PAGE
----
When King Herod heard this he was disturbed, and all Jerusalem with him. When he had called together all the people’s chief priests and teachers of the law, he asked them where the Messiah was to be born. “In Bethlehem in Judea,” they replied, “for this is what the prophet has written:
“But you, Bethlehem, in the land of Judah, are by no means least among the rulers of Judah; for out of you will come a ruler who will shepherd my people Israel.”
Then Herod called the Magi secretly and found out from them the exact time the star had appeared. He sent them to Bethlehem and said, “Go and search carefully for the child. As soon as you find him, report to me, so that too may go and worship him.”
After they had heard the king, they went on their way, and the star they had seen when it rose went ahead of them until it stopped over the place where the child was. When they saw the star, they were overjoyed. On coming to the house, they saw the child with his mother Mary, and they bowed down and worshiped him. Then they opened their treasures and presented him with gifts of gold, frankincense, and myrrh. And having been warned in a dream not to go back to Hero, they returned to their country by another route. Matthew 2:1-12
4 hours to Charleston? 8 hours to New York City? A day and a half to the Grand Canyon?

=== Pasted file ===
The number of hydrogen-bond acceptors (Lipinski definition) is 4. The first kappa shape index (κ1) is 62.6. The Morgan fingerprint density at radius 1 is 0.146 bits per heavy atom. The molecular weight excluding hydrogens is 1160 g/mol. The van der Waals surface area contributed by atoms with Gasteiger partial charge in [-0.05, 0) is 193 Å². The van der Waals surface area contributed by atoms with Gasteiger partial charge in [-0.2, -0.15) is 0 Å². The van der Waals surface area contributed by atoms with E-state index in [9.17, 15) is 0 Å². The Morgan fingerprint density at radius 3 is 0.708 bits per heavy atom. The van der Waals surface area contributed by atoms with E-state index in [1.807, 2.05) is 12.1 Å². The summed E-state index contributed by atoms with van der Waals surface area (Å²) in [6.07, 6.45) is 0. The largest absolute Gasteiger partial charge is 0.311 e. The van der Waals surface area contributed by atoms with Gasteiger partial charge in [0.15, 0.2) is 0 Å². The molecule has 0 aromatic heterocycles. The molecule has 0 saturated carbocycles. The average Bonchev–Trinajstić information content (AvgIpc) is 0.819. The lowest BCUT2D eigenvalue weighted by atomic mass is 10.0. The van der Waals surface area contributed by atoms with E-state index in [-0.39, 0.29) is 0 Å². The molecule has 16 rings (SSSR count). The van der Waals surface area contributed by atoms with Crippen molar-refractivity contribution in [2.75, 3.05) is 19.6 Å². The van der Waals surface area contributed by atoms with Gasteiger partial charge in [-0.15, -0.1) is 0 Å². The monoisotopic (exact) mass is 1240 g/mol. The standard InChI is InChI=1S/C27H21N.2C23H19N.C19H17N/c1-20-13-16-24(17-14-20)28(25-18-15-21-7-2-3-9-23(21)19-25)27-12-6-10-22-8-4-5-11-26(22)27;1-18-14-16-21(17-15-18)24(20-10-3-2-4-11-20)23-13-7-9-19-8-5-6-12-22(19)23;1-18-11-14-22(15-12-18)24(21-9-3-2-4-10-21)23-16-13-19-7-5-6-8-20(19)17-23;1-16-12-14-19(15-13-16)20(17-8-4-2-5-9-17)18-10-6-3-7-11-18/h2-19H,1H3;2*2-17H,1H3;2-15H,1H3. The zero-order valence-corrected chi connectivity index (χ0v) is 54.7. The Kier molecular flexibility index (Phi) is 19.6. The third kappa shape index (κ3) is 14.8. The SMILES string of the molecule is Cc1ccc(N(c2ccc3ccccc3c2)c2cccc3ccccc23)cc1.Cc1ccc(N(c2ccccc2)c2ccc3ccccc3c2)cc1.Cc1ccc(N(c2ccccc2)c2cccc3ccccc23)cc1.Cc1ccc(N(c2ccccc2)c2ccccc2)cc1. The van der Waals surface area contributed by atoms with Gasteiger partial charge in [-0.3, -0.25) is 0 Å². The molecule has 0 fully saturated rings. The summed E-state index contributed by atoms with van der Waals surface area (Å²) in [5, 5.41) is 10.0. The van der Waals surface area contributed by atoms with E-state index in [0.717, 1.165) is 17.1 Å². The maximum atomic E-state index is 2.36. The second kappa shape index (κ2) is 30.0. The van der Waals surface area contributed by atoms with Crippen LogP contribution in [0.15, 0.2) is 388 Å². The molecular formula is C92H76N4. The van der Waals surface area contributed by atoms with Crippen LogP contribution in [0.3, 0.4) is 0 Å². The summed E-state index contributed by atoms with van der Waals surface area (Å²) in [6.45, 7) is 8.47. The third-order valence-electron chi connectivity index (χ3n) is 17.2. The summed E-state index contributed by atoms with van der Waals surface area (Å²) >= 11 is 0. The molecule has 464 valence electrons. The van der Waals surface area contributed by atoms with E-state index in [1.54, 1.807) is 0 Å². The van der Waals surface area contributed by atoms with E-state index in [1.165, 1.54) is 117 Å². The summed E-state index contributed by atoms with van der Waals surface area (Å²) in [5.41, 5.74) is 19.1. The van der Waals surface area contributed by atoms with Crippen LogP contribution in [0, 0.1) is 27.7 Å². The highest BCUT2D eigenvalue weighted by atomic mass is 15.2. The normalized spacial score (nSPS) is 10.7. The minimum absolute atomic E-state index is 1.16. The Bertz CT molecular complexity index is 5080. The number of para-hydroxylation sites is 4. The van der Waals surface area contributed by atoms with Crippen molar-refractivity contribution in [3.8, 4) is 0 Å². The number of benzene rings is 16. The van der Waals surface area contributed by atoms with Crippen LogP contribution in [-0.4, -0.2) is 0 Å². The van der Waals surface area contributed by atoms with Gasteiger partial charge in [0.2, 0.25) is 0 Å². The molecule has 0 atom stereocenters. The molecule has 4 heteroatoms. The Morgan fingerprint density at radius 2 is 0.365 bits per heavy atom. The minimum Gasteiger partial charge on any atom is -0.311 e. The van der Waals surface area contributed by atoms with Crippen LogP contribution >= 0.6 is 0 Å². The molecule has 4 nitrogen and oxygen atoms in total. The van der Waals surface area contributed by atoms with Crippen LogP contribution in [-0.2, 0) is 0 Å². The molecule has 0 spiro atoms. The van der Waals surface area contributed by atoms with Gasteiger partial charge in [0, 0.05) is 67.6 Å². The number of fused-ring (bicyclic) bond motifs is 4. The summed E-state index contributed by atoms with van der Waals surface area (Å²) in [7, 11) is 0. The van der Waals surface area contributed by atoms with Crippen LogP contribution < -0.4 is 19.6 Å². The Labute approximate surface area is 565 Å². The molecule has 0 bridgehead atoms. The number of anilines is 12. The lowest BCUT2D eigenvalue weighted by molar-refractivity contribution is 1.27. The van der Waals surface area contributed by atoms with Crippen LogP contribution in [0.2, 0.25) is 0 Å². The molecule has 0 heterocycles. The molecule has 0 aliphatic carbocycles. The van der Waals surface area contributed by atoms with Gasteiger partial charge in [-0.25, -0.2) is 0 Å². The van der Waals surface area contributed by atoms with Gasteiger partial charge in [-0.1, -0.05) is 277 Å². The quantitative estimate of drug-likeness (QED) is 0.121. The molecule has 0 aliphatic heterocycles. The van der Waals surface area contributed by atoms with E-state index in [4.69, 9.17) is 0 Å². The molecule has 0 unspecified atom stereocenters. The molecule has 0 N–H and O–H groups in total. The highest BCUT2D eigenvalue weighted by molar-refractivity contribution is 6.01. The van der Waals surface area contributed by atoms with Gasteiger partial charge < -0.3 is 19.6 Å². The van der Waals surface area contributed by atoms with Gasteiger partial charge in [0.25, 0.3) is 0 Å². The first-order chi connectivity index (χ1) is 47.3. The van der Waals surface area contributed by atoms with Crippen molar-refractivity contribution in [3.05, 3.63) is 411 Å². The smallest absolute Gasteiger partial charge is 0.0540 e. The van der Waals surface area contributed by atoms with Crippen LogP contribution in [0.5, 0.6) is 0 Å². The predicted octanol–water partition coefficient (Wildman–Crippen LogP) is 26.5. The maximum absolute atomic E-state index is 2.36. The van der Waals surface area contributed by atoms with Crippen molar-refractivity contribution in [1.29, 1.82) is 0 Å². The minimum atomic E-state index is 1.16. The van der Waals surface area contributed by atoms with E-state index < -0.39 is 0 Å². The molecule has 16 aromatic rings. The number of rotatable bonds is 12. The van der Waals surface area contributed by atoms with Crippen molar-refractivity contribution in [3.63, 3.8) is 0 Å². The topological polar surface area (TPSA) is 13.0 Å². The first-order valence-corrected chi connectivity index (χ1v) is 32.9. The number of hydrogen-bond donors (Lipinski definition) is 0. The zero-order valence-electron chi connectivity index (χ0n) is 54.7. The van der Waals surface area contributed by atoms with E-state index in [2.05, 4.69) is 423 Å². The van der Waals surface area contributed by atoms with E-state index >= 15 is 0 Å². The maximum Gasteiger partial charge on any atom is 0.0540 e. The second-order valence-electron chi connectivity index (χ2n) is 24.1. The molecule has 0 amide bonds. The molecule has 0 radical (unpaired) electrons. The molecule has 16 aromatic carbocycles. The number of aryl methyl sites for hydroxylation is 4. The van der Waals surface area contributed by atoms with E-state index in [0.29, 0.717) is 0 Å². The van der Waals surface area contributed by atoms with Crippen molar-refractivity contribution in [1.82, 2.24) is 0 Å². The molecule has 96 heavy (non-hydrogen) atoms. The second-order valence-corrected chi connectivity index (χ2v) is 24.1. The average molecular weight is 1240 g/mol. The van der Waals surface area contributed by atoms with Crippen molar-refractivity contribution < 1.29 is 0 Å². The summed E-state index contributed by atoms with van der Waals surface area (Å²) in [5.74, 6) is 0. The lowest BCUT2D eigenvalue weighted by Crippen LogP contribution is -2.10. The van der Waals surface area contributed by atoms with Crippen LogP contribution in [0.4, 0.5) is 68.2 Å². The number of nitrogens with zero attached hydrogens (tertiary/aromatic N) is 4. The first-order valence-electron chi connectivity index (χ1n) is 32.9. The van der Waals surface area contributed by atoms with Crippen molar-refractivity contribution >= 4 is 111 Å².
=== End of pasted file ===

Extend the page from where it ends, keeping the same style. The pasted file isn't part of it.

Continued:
If you take a long trip, there’s should be a good reason. There needs to be! The goal is what gets you through endless cornfields, static radio, countless Capri Sun spills, Dramamine induced headaches, flat tires, and that wonderful sounds from the back seat: “Are we there yet?”
Some good reasons for a long road trip: To see family. To attend a wedding or a funeral. To visit a national landmark. To ride the Teacups at Disney.
What about visiting an infant that you’ve never met before from a family you’ve never met before that is definitely not expecting your arrival in the slightest?
This is the trip that the magi took. A trip over thousands of miles. A trip that took over a year. A trip on the back of a beast of burden. A trip without DVD players, cruise control, or Trivia Crack to entertain you on the ride.
Why would the Magi take such a trip?
Magi in the Greek refers to an astronomer. An ancient stargazer. Men like this were very scientific and used the latest technological advances to track star movements in the sky. Recently, the magi in question, had noticed a strange thing. A new star. A special star. A bright star. One that appeared to the West toward the land of Judah.
They packed their bags. They began their long journey. If they were riding on camels, I’m sure whenever they stopped at an oasis they bobbed up and down as they felt like they were still riding between humps. Why go on such a trip?
They came to Jerusalem and explained their visit. “Where is the one who was born king of the Jews? We saw his star in the East and have come to worship him!”